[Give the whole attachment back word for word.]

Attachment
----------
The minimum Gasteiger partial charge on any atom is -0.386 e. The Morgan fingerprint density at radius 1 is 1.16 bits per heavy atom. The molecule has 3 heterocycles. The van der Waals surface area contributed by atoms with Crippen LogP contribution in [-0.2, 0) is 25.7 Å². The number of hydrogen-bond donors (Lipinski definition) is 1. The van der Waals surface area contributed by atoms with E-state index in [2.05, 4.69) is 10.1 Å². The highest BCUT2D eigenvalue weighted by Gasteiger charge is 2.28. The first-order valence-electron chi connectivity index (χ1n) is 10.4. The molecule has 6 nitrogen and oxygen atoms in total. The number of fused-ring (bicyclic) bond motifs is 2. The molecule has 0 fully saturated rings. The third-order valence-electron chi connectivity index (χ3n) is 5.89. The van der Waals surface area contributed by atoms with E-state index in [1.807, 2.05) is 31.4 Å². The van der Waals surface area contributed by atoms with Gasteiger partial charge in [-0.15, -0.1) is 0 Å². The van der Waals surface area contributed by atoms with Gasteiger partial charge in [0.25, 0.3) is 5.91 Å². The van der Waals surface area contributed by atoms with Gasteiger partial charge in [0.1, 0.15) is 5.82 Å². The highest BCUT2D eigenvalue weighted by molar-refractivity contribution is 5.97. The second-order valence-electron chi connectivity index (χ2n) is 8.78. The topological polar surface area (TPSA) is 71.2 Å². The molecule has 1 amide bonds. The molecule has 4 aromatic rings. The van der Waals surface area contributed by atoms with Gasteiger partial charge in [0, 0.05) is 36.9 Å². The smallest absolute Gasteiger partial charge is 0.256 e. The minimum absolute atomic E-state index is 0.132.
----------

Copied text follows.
The minimum Gasteiger partial charge on any atom is -0.386 e. The Morgan fingerprint density at radius 1 is 1.16 bits per heavy atom. The molecule has 3 heterocycles. The van der Waals surface area contributed by atoms with Crippen LogP contribution in [-0.2, 0) is 25.7 Å². The number of hydrogen-bond donors (Lipinski definition) is 1. The van der Waals surface area contributed by atoms with E-state index in [2.05, 4.69) is 10.1 Å². The highest BCUT2D eigenvalue weighted by Gasteiger charge is 2.28. The first-order valence-electron chi connectivity index (χ1n) is 10.4. The molecule has 6 nitrogen and oxygen atoms in total. The number of fused-ring (bicyclic) bond motifs is 2. The molecule has 0 fully saturated rings. The third-order valence-electron chi connectivity index (χ3n) is 5.89. The van der Waals surface area contributed by atoms with E-state index in [1.807, 2.05) is 31.4 Å². The van der Waals surface area contributed by atoms with Gasteiger partial charge in [-0.15, -0.1) is 0 Å². The van der Waals surface area contributed by atoms with Gasteiger partial charge in [0.25, 0.3) is 5.91 Å². The van der Waals surface area contributed by atoms with Gasteiger partial charge in [0.1, 0.15) is 5.82 Å². The highest BCUT2D eigenvalue weighted by molar-refractivity contribution is 5.97. The second-order valence-electron chi connectivity index (χ2n) is 8.78. The topological polar surface area (TPSA) is 71.2 Å². The molecule has 1 amide bonds. The molecule has 4 aromatic rings. The van der Waals surface area contributed by atoms with Gasteiger partial charge in [0, 0.05) is 36.9 Å². The smallest absolute Gasteiger partial charge is 0.256 e. The minimum absolute atomic E-state index is 0.132.